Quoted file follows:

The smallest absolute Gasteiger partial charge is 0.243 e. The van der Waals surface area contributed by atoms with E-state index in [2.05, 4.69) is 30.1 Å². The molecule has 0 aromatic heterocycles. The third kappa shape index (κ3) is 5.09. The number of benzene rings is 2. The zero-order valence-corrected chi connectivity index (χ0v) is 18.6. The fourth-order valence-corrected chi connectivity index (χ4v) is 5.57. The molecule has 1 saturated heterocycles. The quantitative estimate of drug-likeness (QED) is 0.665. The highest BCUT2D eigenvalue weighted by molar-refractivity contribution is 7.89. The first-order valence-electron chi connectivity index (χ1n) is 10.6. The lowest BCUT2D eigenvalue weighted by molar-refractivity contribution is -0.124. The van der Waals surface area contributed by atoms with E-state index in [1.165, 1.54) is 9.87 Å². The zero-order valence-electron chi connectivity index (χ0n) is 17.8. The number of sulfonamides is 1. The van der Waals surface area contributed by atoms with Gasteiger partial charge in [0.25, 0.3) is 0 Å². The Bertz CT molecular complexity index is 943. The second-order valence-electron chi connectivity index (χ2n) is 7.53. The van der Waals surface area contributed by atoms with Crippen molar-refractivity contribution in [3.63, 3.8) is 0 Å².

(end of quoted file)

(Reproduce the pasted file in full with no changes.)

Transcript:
The smallest absolute Gasteiger partial charge is 0.243 e. The van der Waals surface area contributed by atoms with E-state index in [2.05, 4.69) is 30.1 Å². The molecule has 0 aromatic heterocycles. The third kappa shape index (κ3) is 5.09. The number of benzene rings is 2. The zero-order valence-corrected chi connectivity index (χ0v) is 18.6. The fourth-order valence-corrected chi connectivity index (χ4v) is 5.57. The molecule has 1 saturated heterocycles. The quantitative estimate of drug-likeness (QED) is 0.665. The highest BCUT2D eigenvalue weighted by molar-refractivity contribution is 7.89. The first-order valence-electron chi connectivity index (χ1n) is 10.6. The lowest BCUT2D eigenvalue weighted by molar-refractivity contribution is -0.124. The van der Waals surface area contributed by atoms with E-state index in [1.165, 1.54) is 9.87 Å². The zero-order valence-electron chi connectivity index (χ0n) is 17.8. The number of sulfonamides is 1. The van der Waals surface area contributed by atoms with Gasteiger partial charge in [0.25, 0.3) is 0 Å². The Bertz CT molecular complexity index is 943. The second-order valence-electron chi connectivity index (χ2n) is 7.53. The van der Waals surface area contributed by atoms with Crippen molar-refractivity contribution in [3.63, 3.8) is 0 Å².